Butterfield Pays Tribute to Jazz Icon Thelonious Monk on 100th Birthday
WASHINGTON, DC – Congressman G. K. Butterfield (NC-01) today delivered remarks on the Floor of the U.S. House of Representatives to honor the life of influential jazz musician Thelonious Monk on his 100th birthday. Monk was born in Rocky Mount, North Carolina on October 10, 1917.
Click here or on the image above for video of Rep. Butterfield’s remarks.
Mr. Speaker, I rise today to recognize one of the most innovative jazz musicians of all time, the legendary Thelonious Monk. Monk was born in my Congressional District in the State of North Carolina and would have turned 100 years old today.
Thelonious Sphere Monk was the second of three children born to Thelonious, Sr. and Barbara Monk on October 10, 1917, in Rocky Mount, North Carolina.
Though Monk and his family left Rocky Mount for New York City when Thelonious was a child, scholars and fellow musicians say Monk’s North Carolina roots had an important influence on the man and his music.
Writer Sam Stephenson credited Thelonious Monk’s Carolina roots in the Oxford American, writing that Rocky Mount’s flourishing tobacco culture and rail yard was one of the largest in all of the South the year Monk was born. Stephenson speculated those railways may have inspired Monk’s composition “Little Rootie Tootie,” which features train whistle sounds.
Mr. Speaker, incidentally, the City of Rocky Mount, North Carolina is divided between two counties- Nash County and Edgecombe County- and the railroad is the dividing line. Every day, the CSX train and the Amtrak train come through this community as they have done for a very long time. Those train tracks were first established in 1855- before the Civil War- and it was established as the Wilmington to Weldon railroad. This was the longest railroad in the world, consisting of more than 160 miles of track. This railroad came through Mr. Monk’s hometown.
Thelonious Monk began studying classical piano at age eleven, and showed an early aptitude for the instrument.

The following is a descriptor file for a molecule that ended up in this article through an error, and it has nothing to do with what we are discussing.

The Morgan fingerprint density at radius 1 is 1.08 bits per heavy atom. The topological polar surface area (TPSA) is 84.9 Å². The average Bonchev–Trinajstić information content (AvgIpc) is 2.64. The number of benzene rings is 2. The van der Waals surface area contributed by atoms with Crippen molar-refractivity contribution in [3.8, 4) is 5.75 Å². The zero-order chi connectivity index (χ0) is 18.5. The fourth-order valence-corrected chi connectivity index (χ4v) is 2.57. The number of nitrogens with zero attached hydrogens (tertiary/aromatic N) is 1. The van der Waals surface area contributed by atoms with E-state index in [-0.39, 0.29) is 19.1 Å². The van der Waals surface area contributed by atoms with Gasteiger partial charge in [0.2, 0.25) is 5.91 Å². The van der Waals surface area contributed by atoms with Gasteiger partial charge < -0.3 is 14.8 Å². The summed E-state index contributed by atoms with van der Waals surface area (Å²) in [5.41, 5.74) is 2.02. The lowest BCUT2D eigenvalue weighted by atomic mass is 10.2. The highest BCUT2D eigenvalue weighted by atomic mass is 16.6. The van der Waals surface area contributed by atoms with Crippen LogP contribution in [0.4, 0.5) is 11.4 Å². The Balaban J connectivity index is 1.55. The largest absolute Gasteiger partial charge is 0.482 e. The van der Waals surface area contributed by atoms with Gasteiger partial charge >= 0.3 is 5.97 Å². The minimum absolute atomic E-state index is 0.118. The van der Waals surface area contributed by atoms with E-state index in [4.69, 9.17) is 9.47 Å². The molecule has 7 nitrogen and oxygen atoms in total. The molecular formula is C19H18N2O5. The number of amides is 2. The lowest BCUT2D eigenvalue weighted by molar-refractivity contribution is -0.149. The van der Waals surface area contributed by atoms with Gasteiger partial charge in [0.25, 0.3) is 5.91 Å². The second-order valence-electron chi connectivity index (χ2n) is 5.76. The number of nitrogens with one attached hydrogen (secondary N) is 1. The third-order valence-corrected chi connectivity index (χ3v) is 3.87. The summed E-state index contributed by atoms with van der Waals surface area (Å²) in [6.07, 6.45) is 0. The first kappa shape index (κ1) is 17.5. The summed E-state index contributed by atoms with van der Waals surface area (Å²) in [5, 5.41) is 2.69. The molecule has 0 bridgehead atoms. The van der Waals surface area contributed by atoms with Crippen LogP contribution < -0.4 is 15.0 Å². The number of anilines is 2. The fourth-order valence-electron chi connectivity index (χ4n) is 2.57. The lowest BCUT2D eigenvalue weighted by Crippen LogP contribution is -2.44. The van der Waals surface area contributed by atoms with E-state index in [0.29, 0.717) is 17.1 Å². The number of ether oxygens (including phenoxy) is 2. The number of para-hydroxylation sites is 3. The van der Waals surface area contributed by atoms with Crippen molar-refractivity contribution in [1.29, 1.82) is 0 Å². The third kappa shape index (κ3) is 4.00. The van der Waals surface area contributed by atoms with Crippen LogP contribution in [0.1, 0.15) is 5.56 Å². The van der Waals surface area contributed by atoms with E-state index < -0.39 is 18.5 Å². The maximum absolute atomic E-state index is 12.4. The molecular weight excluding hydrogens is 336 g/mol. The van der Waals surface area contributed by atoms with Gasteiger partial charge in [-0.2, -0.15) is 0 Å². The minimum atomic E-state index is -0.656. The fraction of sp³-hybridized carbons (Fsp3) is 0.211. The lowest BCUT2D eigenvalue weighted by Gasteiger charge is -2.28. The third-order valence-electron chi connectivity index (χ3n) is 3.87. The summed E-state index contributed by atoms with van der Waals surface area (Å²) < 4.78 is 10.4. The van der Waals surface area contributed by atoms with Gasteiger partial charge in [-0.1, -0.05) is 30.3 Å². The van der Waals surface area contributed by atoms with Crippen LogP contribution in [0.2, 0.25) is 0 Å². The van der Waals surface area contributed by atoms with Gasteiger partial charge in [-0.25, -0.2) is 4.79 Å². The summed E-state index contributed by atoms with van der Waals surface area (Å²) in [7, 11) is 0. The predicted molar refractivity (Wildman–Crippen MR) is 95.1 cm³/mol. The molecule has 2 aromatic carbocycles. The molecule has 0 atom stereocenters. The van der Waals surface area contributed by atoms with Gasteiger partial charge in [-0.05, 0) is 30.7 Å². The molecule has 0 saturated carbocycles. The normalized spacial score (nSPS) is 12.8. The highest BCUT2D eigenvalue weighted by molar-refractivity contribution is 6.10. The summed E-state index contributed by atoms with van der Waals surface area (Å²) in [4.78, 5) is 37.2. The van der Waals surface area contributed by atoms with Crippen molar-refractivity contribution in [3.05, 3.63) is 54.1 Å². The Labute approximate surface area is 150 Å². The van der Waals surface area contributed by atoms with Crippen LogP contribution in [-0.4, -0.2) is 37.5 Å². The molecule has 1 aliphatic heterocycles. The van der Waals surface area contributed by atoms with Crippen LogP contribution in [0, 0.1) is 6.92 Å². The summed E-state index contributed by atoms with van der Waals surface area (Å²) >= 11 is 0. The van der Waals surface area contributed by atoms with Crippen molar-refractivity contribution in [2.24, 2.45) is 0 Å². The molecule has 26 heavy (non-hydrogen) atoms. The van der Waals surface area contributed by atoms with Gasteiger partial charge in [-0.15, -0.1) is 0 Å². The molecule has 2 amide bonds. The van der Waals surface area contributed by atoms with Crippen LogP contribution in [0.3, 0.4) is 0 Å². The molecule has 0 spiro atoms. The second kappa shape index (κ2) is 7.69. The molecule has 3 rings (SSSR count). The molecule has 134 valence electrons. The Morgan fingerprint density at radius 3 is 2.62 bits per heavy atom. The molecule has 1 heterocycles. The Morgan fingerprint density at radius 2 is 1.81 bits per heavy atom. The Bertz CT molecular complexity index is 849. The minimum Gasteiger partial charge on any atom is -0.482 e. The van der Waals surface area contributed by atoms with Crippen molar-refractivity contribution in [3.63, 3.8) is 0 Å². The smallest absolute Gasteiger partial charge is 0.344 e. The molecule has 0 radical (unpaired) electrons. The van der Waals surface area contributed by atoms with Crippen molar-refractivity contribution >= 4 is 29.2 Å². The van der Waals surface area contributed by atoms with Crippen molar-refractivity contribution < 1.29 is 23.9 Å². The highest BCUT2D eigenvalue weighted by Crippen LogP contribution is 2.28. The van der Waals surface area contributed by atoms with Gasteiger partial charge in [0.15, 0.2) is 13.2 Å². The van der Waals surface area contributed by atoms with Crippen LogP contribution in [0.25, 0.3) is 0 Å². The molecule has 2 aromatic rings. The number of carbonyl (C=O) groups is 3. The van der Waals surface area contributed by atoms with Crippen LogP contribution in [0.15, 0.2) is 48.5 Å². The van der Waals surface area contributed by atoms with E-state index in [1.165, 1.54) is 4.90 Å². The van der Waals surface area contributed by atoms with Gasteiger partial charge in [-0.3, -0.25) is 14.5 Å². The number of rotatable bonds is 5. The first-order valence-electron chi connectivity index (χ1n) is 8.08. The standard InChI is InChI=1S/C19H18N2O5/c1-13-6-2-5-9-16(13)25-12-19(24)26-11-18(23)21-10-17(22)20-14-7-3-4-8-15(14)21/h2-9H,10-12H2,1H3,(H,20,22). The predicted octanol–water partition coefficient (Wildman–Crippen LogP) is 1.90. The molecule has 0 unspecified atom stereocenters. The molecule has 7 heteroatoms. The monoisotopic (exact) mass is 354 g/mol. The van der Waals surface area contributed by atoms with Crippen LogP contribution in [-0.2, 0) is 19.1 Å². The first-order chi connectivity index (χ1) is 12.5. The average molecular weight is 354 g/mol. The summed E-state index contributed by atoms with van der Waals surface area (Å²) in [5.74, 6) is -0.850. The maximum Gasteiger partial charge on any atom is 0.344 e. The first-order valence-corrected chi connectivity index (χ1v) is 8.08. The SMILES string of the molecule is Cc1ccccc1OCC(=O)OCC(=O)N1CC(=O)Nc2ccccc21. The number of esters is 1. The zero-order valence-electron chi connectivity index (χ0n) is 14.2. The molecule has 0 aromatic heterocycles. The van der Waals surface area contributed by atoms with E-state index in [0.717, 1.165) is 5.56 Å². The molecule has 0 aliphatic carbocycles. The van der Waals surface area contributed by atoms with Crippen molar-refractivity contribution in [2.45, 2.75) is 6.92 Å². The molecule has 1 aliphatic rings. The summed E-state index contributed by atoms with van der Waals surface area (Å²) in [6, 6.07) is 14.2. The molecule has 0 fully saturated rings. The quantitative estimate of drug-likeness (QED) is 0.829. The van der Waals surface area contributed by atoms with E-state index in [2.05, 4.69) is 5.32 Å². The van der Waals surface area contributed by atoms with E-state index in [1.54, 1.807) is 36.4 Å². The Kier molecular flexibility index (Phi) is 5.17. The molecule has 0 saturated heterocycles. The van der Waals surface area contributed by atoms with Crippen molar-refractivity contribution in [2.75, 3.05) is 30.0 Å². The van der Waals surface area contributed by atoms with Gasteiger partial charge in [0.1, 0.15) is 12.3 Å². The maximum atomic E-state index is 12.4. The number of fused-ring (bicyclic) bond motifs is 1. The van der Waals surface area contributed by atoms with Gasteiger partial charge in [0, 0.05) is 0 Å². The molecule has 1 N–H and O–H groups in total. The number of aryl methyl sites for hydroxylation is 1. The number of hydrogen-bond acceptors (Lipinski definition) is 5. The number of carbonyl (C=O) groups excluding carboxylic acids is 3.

By the time Monk was thirteen years old, he had won the weekly amateur competition at the Apollo Theater so many times that management banned him from re-entering the contest.
In 1941, Monk began working at Minton’s Playhouse in Harlem, where he joined the house band and helped develop the school of jazz known as “bebop.”
Alongside fellow jazz greats, Charlie Parker, Dizzy Gillespie, and Eubie Blake, Monk honed his fast and often improvised style that would later become synonymous with modern jazz.
Thelonious Monk’s first known recording was made in 1944, when he worked as a member of the Coleman Hawkins Quartet. Monk did not record under his own name, however, until 1947, when he played as the leader of a sextet session for Blue Note.
In 1947, Monk married Nellie Smith, his longtime sweetheart. Two children were born to the marriage, whom they named after Monk’s parents, Thelonious and Barbara.
In 1952, Monk signed a contract with Prestige Records, which produced pieces like Smoke Gets in Your Eyes and Bags’ Groove, which he recorded with Miles Davis in 1954.
In 1956, Monk released his third album, Brilliant Corners, which is considered by many to be his first true masterpiece.
In 1957, the Thelonious Monk Quartet, which included John Coltrane, began performing regularly, with tours across the United States and Europe.
Mr. Speaker, by 1964, Monk was popular with the mainstream audience and became one of four jazz musicians ever to grace the cover of Time Magazine.
The years that followed included several overseas tours, but by the early 1970s, Monk was ready to retire from the limelight.
After battling illness for several years, Monk passed away from a stroke in 1982.
Thelonious Monk has since been inducted into the North Carolina Music Hall of Fame and the Grammy Hall of Fame, added to the Library of Congress’ National Recording Registry, awarded a Pulitzer Prize, and featured on a United States postage stamp.
Thelonious Monk left a legacy as one of the originators of modern jazz music.
And that’s why the City of Rocky Mount is so proud of their native son. They celebrated this past weekend, honoring the life of this great musician.
Mr. Speaker, I ask my colleagues to join me today in paying tribute to an outstanding artist, Thelonious Monk, as his family, the residents of Rocky Mount, and the country prepare to celebrate his 100th birthday.
I yield back.